Dog Arthritis
Chronic musculoskeletal dysfunction is a much more complicated disorder than the catch-all term “arthritis” implies.
It involves a complex interaction of hormonal and neurotransmitters, oxidative-reductive hemodynamics, detoxification, inflammatory processes, immune imbalances, GI tract dysfunction, and structural integrity. It is very common- estimates are that it accounts for 1 in 7 clinic visits. Like people, it is a significant cause of pain that almost all animals confront as they age.
The conventional approach to musculoskeletal pain is to suppress it without attempting to define all the contributing factors.
A functional approach stresses the biochemical individuality of each patient by recognizing each one will have a different constellation of contributing factors. Appropriate laboratory evaluation results in an individualized treatment plan.
By correcting imbalances in vitamins, minerals, and amino acids the patient’s perception of pain is greatly reduced. If pain is not eliminated, it can often be alleviated with herbal remedies that are much less toxic than the steroids and non-steroidals employed in conventional treatment. This usually results in a better quality of life for your pet and much less inconvenience and expense for

The key nutrients necessary to treat arthritis are vitamin C, lysine, proline, glucosamine, chondroitin sulfate, and msm. All of these must be given in functionally adequate amounts. The quickest, easiest way to determine necessary dosages is to run an Organic Acids Test. This test measures the efficiency of metabolic processes in the body and will demonstrate inadequacies of vitamins and minerals.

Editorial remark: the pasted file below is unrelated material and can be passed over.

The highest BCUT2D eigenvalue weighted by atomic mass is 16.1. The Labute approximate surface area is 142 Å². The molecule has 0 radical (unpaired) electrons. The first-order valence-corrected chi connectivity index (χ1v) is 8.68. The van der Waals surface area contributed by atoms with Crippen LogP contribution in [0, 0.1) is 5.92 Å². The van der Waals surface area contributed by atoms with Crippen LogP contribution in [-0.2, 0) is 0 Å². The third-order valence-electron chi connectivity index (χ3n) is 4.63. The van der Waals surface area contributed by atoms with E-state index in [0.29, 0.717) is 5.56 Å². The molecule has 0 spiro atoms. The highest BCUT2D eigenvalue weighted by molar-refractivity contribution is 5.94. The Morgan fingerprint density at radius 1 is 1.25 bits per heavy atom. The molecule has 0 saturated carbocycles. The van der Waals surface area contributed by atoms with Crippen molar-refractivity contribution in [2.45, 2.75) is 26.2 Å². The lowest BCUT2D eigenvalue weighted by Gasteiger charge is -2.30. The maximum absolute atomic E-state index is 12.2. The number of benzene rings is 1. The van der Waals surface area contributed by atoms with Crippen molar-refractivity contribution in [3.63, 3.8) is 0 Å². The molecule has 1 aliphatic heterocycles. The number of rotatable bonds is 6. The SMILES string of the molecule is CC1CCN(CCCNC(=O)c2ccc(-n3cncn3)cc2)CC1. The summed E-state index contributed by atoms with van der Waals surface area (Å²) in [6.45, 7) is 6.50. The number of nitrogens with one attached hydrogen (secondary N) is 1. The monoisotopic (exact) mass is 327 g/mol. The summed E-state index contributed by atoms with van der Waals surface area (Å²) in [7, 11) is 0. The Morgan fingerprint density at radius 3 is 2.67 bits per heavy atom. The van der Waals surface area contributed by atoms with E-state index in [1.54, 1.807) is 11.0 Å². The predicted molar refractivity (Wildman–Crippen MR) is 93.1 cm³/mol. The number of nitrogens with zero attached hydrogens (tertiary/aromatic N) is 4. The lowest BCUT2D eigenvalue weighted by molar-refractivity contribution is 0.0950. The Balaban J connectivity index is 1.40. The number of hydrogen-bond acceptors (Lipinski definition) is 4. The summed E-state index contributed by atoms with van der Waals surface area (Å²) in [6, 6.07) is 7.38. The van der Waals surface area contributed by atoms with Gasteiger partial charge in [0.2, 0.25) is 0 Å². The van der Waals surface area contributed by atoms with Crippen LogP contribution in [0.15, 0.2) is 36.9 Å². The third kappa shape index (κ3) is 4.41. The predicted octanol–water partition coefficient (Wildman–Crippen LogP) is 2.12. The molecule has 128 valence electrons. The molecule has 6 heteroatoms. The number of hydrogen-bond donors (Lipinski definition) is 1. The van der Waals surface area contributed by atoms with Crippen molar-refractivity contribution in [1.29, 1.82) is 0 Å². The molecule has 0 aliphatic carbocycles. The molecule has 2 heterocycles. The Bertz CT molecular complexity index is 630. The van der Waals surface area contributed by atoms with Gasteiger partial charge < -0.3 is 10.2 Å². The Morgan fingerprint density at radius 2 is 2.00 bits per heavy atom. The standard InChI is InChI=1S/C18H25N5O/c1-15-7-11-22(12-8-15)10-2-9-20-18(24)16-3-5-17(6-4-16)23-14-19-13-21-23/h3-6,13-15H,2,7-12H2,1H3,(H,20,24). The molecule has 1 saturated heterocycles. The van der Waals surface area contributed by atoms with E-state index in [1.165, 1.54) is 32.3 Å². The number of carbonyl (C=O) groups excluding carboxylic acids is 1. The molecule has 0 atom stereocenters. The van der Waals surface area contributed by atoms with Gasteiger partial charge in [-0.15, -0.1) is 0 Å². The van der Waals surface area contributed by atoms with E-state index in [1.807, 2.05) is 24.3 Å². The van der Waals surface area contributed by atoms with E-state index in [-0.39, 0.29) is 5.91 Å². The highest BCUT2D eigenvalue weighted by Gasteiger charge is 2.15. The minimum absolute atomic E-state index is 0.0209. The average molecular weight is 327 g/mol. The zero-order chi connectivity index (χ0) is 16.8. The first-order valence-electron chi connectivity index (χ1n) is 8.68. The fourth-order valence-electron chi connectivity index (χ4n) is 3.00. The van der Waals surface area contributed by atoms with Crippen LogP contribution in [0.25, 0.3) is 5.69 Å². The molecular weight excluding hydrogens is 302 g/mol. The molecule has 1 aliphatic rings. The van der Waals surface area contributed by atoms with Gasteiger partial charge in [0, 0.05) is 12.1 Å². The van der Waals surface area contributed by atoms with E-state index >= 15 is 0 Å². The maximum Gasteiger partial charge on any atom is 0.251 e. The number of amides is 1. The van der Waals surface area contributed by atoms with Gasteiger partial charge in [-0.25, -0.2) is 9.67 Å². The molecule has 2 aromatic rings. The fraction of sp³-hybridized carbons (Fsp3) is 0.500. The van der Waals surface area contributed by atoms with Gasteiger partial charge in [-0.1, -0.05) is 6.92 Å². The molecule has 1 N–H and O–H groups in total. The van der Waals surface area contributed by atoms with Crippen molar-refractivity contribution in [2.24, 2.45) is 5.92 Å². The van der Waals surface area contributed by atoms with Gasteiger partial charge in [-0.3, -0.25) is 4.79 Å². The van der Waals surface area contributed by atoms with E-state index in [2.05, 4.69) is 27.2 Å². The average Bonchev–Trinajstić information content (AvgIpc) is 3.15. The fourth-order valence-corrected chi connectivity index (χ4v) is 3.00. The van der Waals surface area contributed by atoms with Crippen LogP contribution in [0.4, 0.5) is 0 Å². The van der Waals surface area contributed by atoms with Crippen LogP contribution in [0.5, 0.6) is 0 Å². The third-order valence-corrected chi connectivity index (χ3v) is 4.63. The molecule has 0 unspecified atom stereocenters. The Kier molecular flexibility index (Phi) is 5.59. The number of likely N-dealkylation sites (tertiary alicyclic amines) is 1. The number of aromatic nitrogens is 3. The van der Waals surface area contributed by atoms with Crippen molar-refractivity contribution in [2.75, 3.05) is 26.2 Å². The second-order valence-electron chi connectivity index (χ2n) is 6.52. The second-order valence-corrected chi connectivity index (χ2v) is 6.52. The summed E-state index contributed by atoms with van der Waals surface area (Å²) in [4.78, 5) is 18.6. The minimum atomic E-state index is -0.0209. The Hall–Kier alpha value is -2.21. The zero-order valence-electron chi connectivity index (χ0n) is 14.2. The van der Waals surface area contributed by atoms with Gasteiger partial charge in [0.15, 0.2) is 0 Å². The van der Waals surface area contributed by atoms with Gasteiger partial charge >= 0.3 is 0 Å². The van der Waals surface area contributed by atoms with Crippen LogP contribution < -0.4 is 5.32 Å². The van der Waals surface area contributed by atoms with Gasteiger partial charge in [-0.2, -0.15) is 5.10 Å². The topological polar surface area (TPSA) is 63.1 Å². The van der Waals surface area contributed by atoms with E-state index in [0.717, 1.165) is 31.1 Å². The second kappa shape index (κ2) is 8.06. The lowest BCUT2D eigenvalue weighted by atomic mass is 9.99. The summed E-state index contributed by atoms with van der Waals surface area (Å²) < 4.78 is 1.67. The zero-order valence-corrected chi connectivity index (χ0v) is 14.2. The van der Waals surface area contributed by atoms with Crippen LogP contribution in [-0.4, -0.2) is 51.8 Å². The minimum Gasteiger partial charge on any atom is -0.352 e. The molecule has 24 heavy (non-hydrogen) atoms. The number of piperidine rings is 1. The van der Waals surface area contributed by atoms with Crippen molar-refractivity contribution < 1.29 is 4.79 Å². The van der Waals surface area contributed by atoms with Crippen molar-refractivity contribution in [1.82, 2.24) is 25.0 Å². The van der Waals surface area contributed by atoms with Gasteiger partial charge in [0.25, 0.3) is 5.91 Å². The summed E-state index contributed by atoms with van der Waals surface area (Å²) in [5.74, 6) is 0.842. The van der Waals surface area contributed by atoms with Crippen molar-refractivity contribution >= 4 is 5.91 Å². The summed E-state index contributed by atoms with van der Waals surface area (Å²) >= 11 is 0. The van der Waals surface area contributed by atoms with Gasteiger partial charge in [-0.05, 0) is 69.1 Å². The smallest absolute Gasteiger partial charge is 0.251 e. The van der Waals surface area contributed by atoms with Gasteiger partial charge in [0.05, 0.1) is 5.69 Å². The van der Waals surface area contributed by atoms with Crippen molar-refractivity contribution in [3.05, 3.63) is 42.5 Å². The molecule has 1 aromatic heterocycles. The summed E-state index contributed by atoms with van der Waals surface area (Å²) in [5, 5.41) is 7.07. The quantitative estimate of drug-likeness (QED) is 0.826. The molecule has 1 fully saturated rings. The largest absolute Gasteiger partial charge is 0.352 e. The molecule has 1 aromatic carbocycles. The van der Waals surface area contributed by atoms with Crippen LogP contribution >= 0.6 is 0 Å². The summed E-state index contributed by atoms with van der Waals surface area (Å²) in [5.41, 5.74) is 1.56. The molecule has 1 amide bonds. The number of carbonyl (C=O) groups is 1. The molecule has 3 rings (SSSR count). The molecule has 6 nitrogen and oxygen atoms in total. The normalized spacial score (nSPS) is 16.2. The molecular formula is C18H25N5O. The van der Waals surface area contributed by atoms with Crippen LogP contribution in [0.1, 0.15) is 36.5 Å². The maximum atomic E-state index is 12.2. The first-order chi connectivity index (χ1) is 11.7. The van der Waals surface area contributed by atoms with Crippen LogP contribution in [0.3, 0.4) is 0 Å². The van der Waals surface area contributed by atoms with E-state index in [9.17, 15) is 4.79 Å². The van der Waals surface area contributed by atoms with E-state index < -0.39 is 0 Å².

At the present time, it does not appear to be possible to “cure” allergies- although there are some novel approaches that appear promising. Conventional treatment usually involves various drugs such as steroids and antihistamine, which provide temporary relief at best and have significant side effects. In addition, testing for pollen sensitivity is done in order to institute a program of desensitization. Injections of “immune serum” are given every 7-21 days for the rest of the dog’s life.  These injections stimulate production of antibodies that block the antibodies causing the allergy. In addition to not working well, desensitization injections result in the creation of immune complexes which cause disease in other parts of the body- such as the hips and kidneys.
The functional medicine approach to treating allergies is to develop a hypoallergenic diet, which reduces the allergy load by 75%. This is done by measuring serum antibodies to various foods. Once a hypoallergenic diet is instituted, dramatic improvement is expected within 1 week. If that does not occur, the problem is often an imbalance of intestinal microflora. Tests can reveal the nature of the imbalance.
Correcting the imbalance will help many patients. There are some patients whose immune systems are so dysfunctional that only immune-suppressive drugs will provide relief. Thankfully, these are the exceptions.
It appears that a cure for allergies will involve changing the immune system- probably through some sort of recombinant DNA process. Unfortunately, that is some time in the future. At present, the best treatment is avoidance of those foods one is allergic to and taking high doses of probiotics to maintain balance in the gut microflora.